1. The students are the most important thing in the room. These individual image bearers of God, his precious jewels in the words of an old hymn, come to us in various grades–some highly polished gems, others very rough hewn. They all have one overriding need: the guidance of a responsible adult, you, their teacher. Despite all the technological doodads and wizardry–the stuff computer companies equate with effective teaching — students still need you, a living, breathing, three dimensional human being, to provide the companionship no silicon chip and flat screen will ever provide.
  1. You and me, those breathing human beings in the front of the room, are not super heroes, but fallible people with limited abilities and vast weaknesses. Chronology and a state-issued certificate separates us from our students. That has its advantages, but also its weaknesses. We may have accumulated more of what only experience can provide, but our age also renders us exotic in the eyes of our students.
  1. Our humanness requires maintenance–both physically and spiritually. Without a healthy you, students will see just a sick teacher. Physical maintenance is not optional. The students deserve our best effort, and we owe them more than mere endurance. My informal teachers, the student teachers, remind me every semester that sleeping and eating and exercising are what keeps our heads on straight, and our feet firmly planted underneath, from the first bell of the day until the last.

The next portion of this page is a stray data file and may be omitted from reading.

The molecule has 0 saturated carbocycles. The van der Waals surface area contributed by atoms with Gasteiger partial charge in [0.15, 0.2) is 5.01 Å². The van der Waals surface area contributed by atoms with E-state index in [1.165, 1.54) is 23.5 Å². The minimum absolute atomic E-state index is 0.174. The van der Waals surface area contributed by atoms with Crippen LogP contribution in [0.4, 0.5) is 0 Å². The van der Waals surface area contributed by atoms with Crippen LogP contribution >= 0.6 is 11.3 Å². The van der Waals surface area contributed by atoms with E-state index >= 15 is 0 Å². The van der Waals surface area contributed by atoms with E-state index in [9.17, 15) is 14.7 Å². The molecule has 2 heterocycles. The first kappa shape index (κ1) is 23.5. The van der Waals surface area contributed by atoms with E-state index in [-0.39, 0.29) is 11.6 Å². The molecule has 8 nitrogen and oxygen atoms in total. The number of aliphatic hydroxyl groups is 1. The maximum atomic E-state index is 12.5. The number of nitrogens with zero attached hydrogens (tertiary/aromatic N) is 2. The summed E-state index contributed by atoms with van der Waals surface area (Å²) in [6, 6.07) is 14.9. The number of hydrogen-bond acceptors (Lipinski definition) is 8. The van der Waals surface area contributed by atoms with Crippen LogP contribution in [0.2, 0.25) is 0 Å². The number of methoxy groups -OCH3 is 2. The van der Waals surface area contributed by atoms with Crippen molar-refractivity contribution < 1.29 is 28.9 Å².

1. Spiritual maintenance constantly reminds us to be humble about running a class. Each time we teach, thousands of words pour forth, and hundreds of instant calculations determine our vocabulary, our inflection, and our reception. A spiritually-maintained teacher prayerfully acknowledges that the torrent of words cascading through the room will carry rocks that can bruise students, and even scar them. We need divine purification to keep that torrent as a clean as possible, for the wisdom to know when a rock flew, and for the character to admit it and make amends.
  1. That never ending prayer should have a second petition–thankfulness for the blessing of being commissioned to mirror Christ’s love to another group of His image-bearers. You and I have the chance to show goodness and love to students, many of whom are unlikely to see those divine traits elsewhere. You can be Calvinistically proud when God entrusts you with being His messenger of light in the classes you teach. It is a precious gift to show students that despite all the wrong we see, the light does still shine in the darkness, even when it is very dim.